Evaluating Values by Rageshri Dhairyawan

As medical leaders, we are encouraged to think about our values. The Faculty of Medical Leadership and management standards for medical professionals are guided by values espoused in the Seven Principles of Public Life, which include integrity and accountability. But who and what we value is just as important as our personal values.  And ideally, our espoused values should match our enacted values, so that what we do matches what we say we want to do.

With regards to the health outcomes of Black, Asian and minority ethnic groups, despite our good intentions, there may be a gap between our espoused and enacted values. The health inequalities faced by these groups, which have been so conspicuously highlighted by COVID-19, existed well before this current pandemic and are present in many areas of health. I list some examples here, which make for uncomfortable reading.

In comparison to White British people in the UK:

  • Black women are 5x more likely to die in pregnancy.
  • Black men are twice as likely to be diagnosed with prostate cancer and proportionately more die of it.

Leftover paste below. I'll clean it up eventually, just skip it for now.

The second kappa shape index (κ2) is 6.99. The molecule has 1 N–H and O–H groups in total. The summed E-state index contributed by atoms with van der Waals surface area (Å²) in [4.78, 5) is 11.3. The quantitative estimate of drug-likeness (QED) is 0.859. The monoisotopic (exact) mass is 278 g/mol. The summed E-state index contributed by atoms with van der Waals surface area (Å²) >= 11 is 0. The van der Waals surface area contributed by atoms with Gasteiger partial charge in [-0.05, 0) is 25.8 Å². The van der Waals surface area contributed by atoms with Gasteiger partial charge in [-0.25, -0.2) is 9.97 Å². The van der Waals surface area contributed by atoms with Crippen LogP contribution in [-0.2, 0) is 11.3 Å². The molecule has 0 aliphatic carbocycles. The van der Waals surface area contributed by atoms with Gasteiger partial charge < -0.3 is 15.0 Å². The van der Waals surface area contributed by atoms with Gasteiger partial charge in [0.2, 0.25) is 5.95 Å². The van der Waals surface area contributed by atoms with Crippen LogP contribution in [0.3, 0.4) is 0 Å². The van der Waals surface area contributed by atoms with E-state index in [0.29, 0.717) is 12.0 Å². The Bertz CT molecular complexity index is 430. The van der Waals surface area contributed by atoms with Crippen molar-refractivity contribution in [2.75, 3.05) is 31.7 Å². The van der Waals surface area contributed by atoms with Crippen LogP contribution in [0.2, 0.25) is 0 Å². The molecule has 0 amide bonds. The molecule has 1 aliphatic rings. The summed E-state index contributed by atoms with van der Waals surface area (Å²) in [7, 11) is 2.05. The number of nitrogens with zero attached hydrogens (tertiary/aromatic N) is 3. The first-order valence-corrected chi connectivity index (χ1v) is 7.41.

• Black people are more likely to have severe mental health symptoms, but less likely to receive treatment for them.
  • South Asian and Black people are 3-5x more likely to start dialysis.
  • South Asian and Black people are 3-5x more likely to be diagnosed with Type 2 Diabetes.
  • Black people are more likely to have hypertension.
  • Black people are more likely to be diagnosed with asthma.
  • Women from minority ethnic communities are more likely to have never had a cervical smear.
  • 74% heterosexual people receiving HIV care in the UK in 2018 were from minority ethnic communities and the highest rate of late diagnosis (the most important predictor of HIV-related illness and death) was in heterosexual Black men.
  • Rates of sexually transmitted infections are highest in Black communities especially Black Caribbean. This was first reported with regards to gonorrhoea rates in the late 1950’s.

These disparities limit life expectancy and quality of life for many Black, Asian and minority ethnic people in the UK. These disparities are so pervasive and longstanding, there is an urgent need to change our approach. In the BMJ’s recent Racism in Medicine issue, Salway et al report that minority ethnic groups are “poorly served in the NHS with care being patchy, stigmatising and rarely culturally sensitive, and that there are gaps in national data leading to inadequate evidence on how to meet the health needs of these groups” 1.